Despite all of that, News UK’s concerted public relations efforts are not solely aimed at repairing the company’s image. Dinsmore believes they will also help the group tap into a new pool of journalistic talent.

In that vein, Strathallan certainly has a track record. Dinsmore’s class at school included a number of other journalistic names, including Rick Fulton, the Daily Record showbiz editor, and Tim Reid, political correspondent for the BBC. DJ and radio presenter Jim Gellatly was also in Dinsmore’s year at Strathallan.

Dinsmore says he is always interested in listening to the views of young people, most of whom are unabashed in quizzing him about the company’s high-profile difficulties. This was less the case this time around at Strathallan, where the students focused more on the “process” and “business” of news, but Dinsmore did have to field questions on Scottish independence.

He refuses to divulge his personal opinion on the matter. As for whether the Sun will eventually take an editorial line, the answer is “wait and see”.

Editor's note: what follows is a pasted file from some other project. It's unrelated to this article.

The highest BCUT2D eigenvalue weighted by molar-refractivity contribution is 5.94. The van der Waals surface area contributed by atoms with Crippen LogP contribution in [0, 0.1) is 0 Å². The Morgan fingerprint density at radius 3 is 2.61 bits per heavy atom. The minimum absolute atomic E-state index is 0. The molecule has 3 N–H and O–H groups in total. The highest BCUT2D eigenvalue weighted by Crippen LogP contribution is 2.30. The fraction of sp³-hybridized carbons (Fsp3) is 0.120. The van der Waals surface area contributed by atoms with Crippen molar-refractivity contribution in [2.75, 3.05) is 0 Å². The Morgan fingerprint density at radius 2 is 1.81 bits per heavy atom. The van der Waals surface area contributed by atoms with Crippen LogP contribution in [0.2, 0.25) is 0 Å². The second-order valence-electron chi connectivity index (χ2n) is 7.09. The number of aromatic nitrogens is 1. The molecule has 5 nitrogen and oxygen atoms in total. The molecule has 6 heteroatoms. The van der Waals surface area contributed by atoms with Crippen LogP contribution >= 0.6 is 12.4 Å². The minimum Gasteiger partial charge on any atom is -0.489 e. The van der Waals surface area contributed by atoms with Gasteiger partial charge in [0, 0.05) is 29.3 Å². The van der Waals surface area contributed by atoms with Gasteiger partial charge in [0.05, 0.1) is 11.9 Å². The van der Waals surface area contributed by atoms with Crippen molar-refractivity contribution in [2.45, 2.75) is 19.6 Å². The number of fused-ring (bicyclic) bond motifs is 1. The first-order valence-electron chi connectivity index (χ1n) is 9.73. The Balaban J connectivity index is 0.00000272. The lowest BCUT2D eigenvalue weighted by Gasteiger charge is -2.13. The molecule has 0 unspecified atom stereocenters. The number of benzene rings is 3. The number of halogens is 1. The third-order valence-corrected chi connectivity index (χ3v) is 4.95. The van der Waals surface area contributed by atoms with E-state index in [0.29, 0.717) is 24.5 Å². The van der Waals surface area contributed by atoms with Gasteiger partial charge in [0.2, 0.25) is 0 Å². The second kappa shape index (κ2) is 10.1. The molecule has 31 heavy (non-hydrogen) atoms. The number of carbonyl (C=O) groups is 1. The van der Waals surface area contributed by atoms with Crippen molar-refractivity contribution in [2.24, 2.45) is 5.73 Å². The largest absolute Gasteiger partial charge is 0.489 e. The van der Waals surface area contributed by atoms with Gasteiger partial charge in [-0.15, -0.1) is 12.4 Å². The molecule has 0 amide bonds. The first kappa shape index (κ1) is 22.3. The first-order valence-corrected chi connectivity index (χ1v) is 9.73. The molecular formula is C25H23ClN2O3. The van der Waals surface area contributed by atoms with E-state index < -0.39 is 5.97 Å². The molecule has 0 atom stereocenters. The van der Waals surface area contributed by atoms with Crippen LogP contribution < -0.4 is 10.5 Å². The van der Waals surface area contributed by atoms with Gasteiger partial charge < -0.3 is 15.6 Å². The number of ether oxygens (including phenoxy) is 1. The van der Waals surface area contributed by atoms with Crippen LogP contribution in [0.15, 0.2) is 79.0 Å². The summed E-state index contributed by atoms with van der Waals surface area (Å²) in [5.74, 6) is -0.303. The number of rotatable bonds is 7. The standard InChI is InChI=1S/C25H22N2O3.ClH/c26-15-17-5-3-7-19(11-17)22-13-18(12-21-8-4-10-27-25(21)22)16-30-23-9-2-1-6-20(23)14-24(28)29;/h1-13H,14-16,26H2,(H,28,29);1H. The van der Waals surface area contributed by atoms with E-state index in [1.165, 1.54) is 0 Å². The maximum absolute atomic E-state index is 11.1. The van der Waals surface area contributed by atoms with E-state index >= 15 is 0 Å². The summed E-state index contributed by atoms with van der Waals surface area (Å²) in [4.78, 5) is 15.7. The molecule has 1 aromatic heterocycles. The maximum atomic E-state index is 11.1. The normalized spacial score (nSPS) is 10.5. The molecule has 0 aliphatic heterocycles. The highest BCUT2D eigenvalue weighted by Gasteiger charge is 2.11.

“There is an awful long way to go, and it is an exceptionally divisive issue,” he notes. “A lot of thought has to go into positioning on an issue like this.”

His career has taken him in and out of Scotland. As of the last 18 months he has been resident in London, but tends to make it back to Scotland about once every couple of months for at least a “flying visit thing”. It is during these ­return journeys that he gets a fresh view of his home land.

“The thing that really strikes me is what a divided country Scotland is,” he says. “There is a real east-west divide, there is a real north-south divide, and there is also this strong religious divide in the west of Scotland that you just kind of take for granted if you grow up here, but it doesn’t exist in other places. We have now added another division with Yes/No.”